The late trumpeters Freddie Hubbard and Woody Shaw must have had instincts about Kenny Garrett when they hired him to be the other lead voice in their respective bands decades ago. He had, after all proved himself in the Duke Ellington Orchestra earlier. His work today is of a far different quality however. A sinewy, yet exquisitely lyrical performer on both alto and soprano saxophones, Mr. Garrett’s playing is informed by an exuberance and angularity that is pure joy to the inner ear. He “sings” from the depths of his soul, “dances with mind and heart” as if impelled by every string of beautiful radiant notes he plays. He plays in lines skip and swing like the svelte steps and complex pirouettes of the Hines brothers and Savion Glover, when they are/were on song. Though he might play in the high register often, his playing might be compared to the penitent howling at the heavens, begging—with hot gospel breath—for divine mercy. This he must receive swiftly as his song soon turns to pure joy; the joy experienced by one within a hair’s breadth of the Divine. Kenny Garrett is also a player so deeply informed by history and tradition that he is able to move the music he so loves with an elasticity that propels it ever forward.
Mr. Garrett’s album, Pushing the World Away is a leap forward from its magnificent predecessor, Seeds from the Underground. It continues his reflective musical journey, though not in the same subterranean, but in an equally other-worldly fashion. His music is not spectral, but Kenny Garrett can commune with the world of the fourth and fifth dimensions. In his playing on this album, pain is heard along with melancholia and longing in an all-too vivid fashion; but so also is joy and celebration. His homage to Chucho Valdés takes the form of a rollicking mambo—“Chucho’s Mambo”—in which he also shows a firm grasp of the swagger and back beat of the Latin idiom; and in his homage to that tenor titan, Sonny Rollins on “J’ouvert” he displays an altogether beautiful grasp of all things African-Caribbean. On both charts, Mr. Garrett has the benefit of the pianist Benito González, a towering player with ample “con tumbao” that he can not only act as an alternate voice for the saxophonist to bounce his ideas off, but seems to be able to act as a proverbial gateway for the whole rhythm section. But Mr. González does not do so alone. He is aided and abetted by a rising star on the bass, the magnificent Corcoran Holt, who seems to be popping up in several places these days. Mr. González and Mr. Holt are two of the musicians upon whom Kenny Garrett relies for the entirety of his magnificent record. While Benito González shares the roster with another fine pianist, Vernell Brown, it is Corcoran Holt who holds up the low harmonic chair of the bass with a gravitas and erudition that is well beyond his years.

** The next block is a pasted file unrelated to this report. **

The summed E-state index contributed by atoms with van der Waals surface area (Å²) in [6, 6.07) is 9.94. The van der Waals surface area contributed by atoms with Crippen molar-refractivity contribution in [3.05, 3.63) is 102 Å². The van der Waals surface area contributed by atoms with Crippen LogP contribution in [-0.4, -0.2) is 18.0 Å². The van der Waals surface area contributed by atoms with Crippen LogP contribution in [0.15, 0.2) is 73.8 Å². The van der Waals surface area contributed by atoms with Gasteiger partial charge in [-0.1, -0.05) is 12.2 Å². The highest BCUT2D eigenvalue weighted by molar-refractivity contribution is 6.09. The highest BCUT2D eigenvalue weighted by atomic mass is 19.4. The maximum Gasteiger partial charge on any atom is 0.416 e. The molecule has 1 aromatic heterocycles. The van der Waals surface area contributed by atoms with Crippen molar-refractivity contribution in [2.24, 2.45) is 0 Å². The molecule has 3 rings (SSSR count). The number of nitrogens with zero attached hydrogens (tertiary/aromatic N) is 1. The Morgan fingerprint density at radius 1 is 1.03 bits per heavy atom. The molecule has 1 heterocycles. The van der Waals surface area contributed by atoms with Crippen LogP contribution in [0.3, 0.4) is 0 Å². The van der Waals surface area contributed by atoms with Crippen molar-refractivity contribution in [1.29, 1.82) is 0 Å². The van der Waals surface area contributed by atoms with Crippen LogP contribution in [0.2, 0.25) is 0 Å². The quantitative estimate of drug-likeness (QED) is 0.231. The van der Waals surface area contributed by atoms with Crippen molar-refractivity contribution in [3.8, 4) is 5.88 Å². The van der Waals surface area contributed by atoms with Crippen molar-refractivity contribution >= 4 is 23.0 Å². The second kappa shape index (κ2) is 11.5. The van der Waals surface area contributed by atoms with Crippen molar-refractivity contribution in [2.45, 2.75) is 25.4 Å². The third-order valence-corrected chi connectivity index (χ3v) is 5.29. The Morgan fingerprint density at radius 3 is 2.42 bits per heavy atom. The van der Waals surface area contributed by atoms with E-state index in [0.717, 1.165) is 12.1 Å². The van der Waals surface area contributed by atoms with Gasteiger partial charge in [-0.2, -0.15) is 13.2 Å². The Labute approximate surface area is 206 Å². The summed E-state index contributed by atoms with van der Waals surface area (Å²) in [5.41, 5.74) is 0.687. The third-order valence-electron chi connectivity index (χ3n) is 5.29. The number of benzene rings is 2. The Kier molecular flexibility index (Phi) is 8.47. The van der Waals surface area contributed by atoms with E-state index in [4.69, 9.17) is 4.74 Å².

Kenny Garrett is not only a revelation on the faster-paced charts, including one shout-out to a friend and fellow-Grammy Award winner, Chick Corea, but he also plays especially beautifully in slower tempi. His ruminative voice on “I Say a Little Prayer” and “Pushing the World Away” is breathtaking. However, it is his wondrous turn on piano in another dedicatory piece to his friend and co-producer, Donald Brown—“Brother Brown” that steals the show, not only compositionally but also in terms of technique, expression and virtuosity. In the utter beauty of his performance Kenny Garrett may be encouraged to write for and play piano more frequently in the future. His stellar turn on that grand instrument is unspeakably good and just as worthy of every plaudit that has been showered on his playing alto and soprano saxophone. If only Freddie Hubbard and Woody Shaw were alive today to see and hear how far, and with how much beauty their protégé has developed as a musician—both instrumentalist and composer—and thus as a human being in the troubled world of today.
Track Listing: A Side Order of Hijiki; Hey, Chick; Chucho’s Mambo; Lincoln Center; J’ouvert (Homage to Sonny Rollins); That’s It; I Say a Little Prayer; Pushing the World Away; Homma San; Brother Brown; Alpha Man; Rotation.
Personnel: Kenny Garrett: alto saxophone (1 – 7, 9, 11, 12), soprano saxophone (8), chant (8), piano (10); Benito González: piano (1 – 3, 5 – 7, 9, 12); Corcoran Holt: bass (1 – 12); Marcus Baylor: drums (1 – 3, 5, 6, 9, 12); Rudy Bird: percussion (3, 5 – 7, 9), cymbals and gong (8); Rudy Best: trumpet (3); Vernell Brown: piano (4, 8, 11, 12), chant (8); McClenty Hunter: drums (4, 7, 10, 12), vocals (6); Mark Whitfield Jr.: drums (8, 11, 12); Jean Baylor: vocals (9); Carolin Pook: violin (10); Brian Sanders: cello (10); Jen Herman: viola (10).
Label: Mack Avenue Records | Release date: September 2013
Sample track: Chucho’s Mambo